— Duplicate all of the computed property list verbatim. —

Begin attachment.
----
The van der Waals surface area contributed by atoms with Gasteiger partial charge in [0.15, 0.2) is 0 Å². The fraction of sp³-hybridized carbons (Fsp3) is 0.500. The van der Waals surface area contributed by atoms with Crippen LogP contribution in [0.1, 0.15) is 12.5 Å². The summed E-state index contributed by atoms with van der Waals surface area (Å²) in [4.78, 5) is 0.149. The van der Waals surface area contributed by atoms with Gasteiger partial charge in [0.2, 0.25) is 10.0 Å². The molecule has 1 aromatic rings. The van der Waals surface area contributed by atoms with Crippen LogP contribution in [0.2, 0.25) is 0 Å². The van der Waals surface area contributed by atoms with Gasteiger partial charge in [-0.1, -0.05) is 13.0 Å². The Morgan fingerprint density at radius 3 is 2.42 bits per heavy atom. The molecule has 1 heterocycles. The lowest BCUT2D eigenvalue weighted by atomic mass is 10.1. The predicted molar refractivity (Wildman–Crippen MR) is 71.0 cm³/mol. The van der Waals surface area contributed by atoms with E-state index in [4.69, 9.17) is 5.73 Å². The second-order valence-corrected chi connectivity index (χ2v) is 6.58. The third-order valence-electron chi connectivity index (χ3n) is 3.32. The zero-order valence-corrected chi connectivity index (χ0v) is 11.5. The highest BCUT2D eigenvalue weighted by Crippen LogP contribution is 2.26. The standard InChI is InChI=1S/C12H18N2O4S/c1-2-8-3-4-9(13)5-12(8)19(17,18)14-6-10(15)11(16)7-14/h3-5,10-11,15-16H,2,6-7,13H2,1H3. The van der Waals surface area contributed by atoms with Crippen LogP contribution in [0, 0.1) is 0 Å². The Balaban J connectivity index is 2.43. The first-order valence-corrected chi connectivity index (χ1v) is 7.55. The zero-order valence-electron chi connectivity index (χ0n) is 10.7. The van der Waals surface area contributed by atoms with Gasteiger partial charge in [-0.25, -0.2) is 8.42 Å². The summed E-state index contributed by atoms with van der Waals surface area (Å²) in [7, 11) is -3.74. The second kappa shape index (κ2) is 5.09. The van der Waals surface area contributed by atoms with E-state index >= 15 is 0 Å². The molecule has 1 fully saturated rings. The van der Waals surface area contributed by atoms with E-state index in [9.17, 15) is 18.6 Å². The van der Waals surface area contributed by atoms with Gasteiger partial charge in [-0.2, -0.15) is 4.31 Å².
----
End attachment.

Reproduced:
The van der Waals surface area contributed by atoms with Gasteiger partial charge in [0.15, 0.2) is 0 Å². The fraction of sp³-hybridized carbons (Fsp3) is 0.500. The van der Waals surface area contributed by atoms with Crippen LogP contribution in [0.1, 0.15) is 12.5 Å². The summed E-state index contributed by atoms with van der Waals surface area (Å²) in [4.78, 5) is 0.149. The van der Waals surface area contributed by atoms with Gasteiger partial charge in [0.2, 0.25) is 10.0 Å². The molecule has 1 aromatic rings. The van der Waals surface area contributed by atoms with Crippen LogP contribution in [0.2, 0.25) is 0 Å². The van der Waals surface area contributed by atoms with Gasteiger partial charge in [-0.1, -0.05) is 13.0 Å². The Morgan fingerprint density at radius 3 is 2.42 bits per heavy atom. The molecule has 1 heterocycles. The lowest BCUT2D eigenvalue weighted by atomic mass is 10.1. The predicted molar refractivity (Wildman–Crippen MR) is 71.0 cm³/mol. The van der Waals surface area contributed by atoms with E-state index in [4.69, 9.17) is 5.73 Å². The second-order valence-corrected chi connectivity index (χ2v) is 6.58. The third-order valence-electron chi connectivity index (χ3n) is 3.32. The zero-order valence-corrected chi connectivity index (χ0v) is 11.5. The highest BCUT2D eigenvalue weighted by Crippen LogP contribution is 2.26. The standard InChI is InChI=1S/C12H18N2O4S/c1-2-8-3-4-9(13)5-12(8)19(17,18)14-6-10(15)11(16)7-14/h3-5,10-11,15-16H,2,6-7,13H2,1H3. The van der Waals surface area contributed by atoms with Crippen LogP contribution in [0, 0.1) is 0 Å². The Balaban J connectivity index is 2.43. The first-order valence-corrected chi connectivity index (χ1v) is 7.55. The zero-order valence-electron chi connectivity index (χ0n) is 10.7. The van der Waals surface area contributed by atoms with Gasteiger partial charge in [-0.25, -0.2) is 8.42 Å². The summed E-state index contributed by atoms with van der Waals surface area (Å²) in [7, 11) is -3.74. The second kappa shape index (κ2) is 5.09. The van der Waals surface area contributed by atoms with E-state index >= 15 is 0 Å². The molecule has 1 fully saturated rings. The van der Waals surface area contributed by atoms with E-state index in [9.17, 15) is 18.6 Å². The van der Waals surface area contributed by atoms with Gasteiger partial charge in [-0.2, -0.15) is 4.31 Å².